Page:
Our guild was successful. Very successful, in my eyes. When I joined in the late-Lich-King-slump, the guild was one of the better ones on the server, but it had never been anywhere near a high rank. We peaked out this year in May at a ranking of around 850 worldwide, 400 EU. Things went well, maybe I ignored the early signs of me not feeling so happy. But then we hit our first brick walls, the end bosses on Heroic. We did get down Nefarian and Cho’gall in the end, but it felt like the magic had gone. There was a lot of finger-pointing and blaming. It went to the point where I had the impression that there were distinct scapegoats that the blame went to by default unless there was an obvious other choice. Truth to be told, some people did own up to mistakes they did to take blame off those people, but I still felt uneasy about it. Sinestra didn’t fall to us at all, after some close encounters and about 200 wipes.

Progression was an important driving force of this guild, but as of late, it seems to have become the conditio sine qua non. Fun has taken the back seat. It’s en vogue to play the blame game. Healers blame tanks for their (the tanks’) deaths. DPS blames tanks and healers because the guild enforces a Tank>Healer>DPS priority on contested gear. Officers blame everybody that appears to be performing suboptimally. It’s one thing to call out if something goes wrong time after time. But this is just over the top. I realized today I’m not the only one who feels like this. In the four days since I announced my resignation, two more people have decided to quit, for similar reasons to me.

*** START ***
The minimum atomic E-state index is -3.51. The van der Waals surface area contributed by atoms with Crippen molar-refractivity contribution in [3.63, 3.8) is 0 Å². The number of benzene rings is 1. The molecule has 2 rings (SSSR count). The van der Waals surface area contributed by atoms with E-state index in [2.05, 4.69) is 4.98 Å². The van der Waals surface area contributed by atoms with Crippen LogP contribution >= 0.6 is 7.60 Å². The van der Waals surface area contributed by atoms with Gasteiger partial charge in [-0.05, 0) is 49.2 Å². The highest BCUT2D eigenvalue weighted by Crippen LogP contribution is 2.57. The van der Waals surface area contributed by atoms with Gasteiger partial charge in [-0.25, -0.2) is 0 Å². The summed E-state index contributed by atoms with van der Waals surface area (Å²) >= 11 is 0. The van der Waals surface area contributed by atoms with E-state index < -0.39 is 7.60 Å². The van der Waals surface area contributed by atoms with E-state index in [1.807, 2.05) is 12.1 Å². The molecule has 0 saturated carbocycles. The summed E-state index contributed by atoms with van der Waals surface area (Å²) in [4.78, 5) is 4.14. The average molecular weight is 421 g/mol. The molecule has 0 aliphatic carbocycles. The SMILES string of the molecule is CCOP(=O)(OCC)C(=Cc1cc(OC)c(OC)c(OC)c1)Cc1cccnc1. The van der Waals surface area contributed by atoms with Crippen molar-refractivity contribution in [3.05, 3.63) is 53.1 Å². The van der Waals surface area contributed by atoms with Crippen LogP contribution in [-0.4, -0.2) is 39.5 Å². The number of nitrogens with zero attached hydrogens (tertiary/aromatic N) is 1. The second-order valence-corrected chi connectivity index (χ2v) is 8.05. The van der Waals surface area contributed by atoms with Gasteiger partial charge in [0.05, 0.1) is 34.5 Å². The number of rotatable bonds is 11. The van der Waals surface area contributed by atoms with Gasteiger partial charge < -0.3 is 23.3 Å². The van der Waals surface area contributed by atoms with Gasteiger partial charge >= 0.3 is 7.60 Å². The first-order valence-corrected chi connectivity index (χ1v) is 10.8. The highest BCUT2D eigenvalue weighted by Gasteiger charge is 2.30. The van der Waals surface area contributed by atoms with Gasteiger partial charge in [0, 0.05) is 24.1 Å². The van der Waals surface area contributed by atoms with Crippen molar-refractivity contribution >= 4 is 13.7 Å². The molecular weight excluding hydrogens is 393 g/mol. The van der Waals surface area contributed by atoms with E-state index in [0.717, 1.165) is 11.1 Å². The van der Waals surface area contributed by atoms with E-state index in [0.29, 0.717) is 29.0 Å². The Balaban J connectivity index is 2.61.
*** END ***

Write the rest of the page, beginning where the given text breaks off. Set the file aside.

Enough of my guild though, I’m not on a crusade against them. It was fun while it lasted. Why don’t I just apply to a different raiding guild? A tank with 9/13 kills and 11/13 experience (I wasn’t there on the night of the Nefarian kill) should be able to find a new home somewhere? And this is where Blizzard ties in.